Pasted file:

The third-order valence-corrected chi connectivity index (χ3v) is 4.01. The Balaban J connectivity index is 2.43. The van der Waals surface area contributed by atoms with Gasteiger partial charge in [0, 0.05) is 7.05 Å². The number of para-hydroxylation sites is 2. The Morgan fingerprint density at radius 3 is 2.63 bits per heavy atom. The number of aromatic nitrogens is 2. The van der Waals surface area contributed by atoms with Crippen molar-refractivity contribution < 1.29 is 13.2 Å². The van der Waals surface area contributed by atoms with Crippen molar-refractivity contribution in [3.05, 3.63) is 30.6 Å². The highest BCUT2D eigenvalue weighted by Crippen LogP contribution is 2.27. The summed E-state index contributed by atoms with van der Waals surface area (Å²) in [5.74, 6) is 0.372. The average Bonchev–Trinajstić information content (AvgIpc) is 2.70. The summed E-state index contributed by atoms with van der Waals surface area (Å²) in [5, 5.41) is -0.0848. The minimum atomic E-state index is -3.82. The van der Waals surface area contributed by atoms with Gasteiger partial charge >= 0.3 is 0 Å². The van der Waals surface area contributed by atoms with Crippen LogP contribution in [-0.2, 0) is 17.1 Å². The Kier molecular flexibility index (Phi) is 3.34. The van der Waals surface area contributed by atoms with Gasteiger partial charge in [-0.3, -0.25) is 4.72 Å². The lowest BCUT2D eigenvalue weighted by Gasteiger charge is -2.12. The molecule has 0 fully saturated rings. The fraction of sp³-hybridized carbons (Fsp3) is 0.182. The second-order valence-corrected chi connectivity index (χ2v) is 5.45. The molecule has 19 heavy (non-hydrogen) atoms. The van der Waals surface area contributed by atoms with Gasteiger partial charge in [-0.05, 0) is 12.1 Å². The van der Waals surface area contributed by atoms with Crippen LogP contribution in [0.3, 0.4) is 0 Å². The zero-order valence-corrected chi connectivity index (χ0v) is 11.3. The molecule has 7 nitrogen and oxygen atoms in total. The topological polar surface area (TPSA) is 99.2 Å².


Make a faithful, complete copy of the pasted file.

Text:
The third-order valence-corrected chi connectivity index (χ3v) is 4.01. The Balaban J connectivity index is 2.43. The van der Waals surface area contributed by atoms with Gasteiger partial charge in [0, 0.05) is 7.05 Å². The number of para-hydroxylation sites is 2. The Morgan fingerprint density at radius 3 is 2.63 bits per heavy atom. The number of aromatic nitrogens is 2. The van der Waals surface area contributed by atoms with Crippen molar-refractivity contribution < 1.29 is 13.2 Å². The van der Waals surface area contributed by atoms with Crippen molar-refractivity contribution in [3.05, 3.63) is 30.6 Å². The highest BCUT2D eigenvalue weighted by Crippen LogP contribution is 2.27. The summed E-state index contributed by atoms with van der Waals surface area (Å²) in [5.74, 6) is 0.372. The average Bonchev–Trinajstić information content (AvgIpc) is 2.70. The summed E-state index contributed by atoms with van der Waals surface area (Å²) in [5, 5.41) is -0.0848. The minimum atomic E-state index is -3.82. The van der Waals surface area contributed by atoms with Gasteiger partial charge >= 0.3 is 0 Å². The van der Waals surface area contributed by atoms with Crippen LogP contribution in [-0.2, 0) is 17.1 Å². The Kier molecular flexibility index (Phi) is 3.34. The van der Waals surface area contributed by atoms with Gasteiger partial charge in [-0.3, -0.25) is 4.72 Å². The lowest BCUT2D eigenvalue weighted by Gasteiger charge is -2.12. The molecule has 0 fully saturated rings. The fraction of sp³-hybridized carbons (Fsp3) is 0.182. The second-order valence-corrected chi connectivity index (χ2v) is 5.45. The molecule has 19 heavy (non-hydrogen) atoms. The van der Waals surface area contributed by atoms with Gasteiger partial charge in [-0.05, 0) is 12.1 Å². The van der Waals surface area contributed by atoms with Crippen LogP contribution in [0.3, 0.4) is 0 Å². The zero-order valence-corrected chi connectivity index (χ0v) is 11.3. The molecule has 7 nitrogen and oxygen atoms in total. The topological polar surface area (TPSA) is 99.2 Å².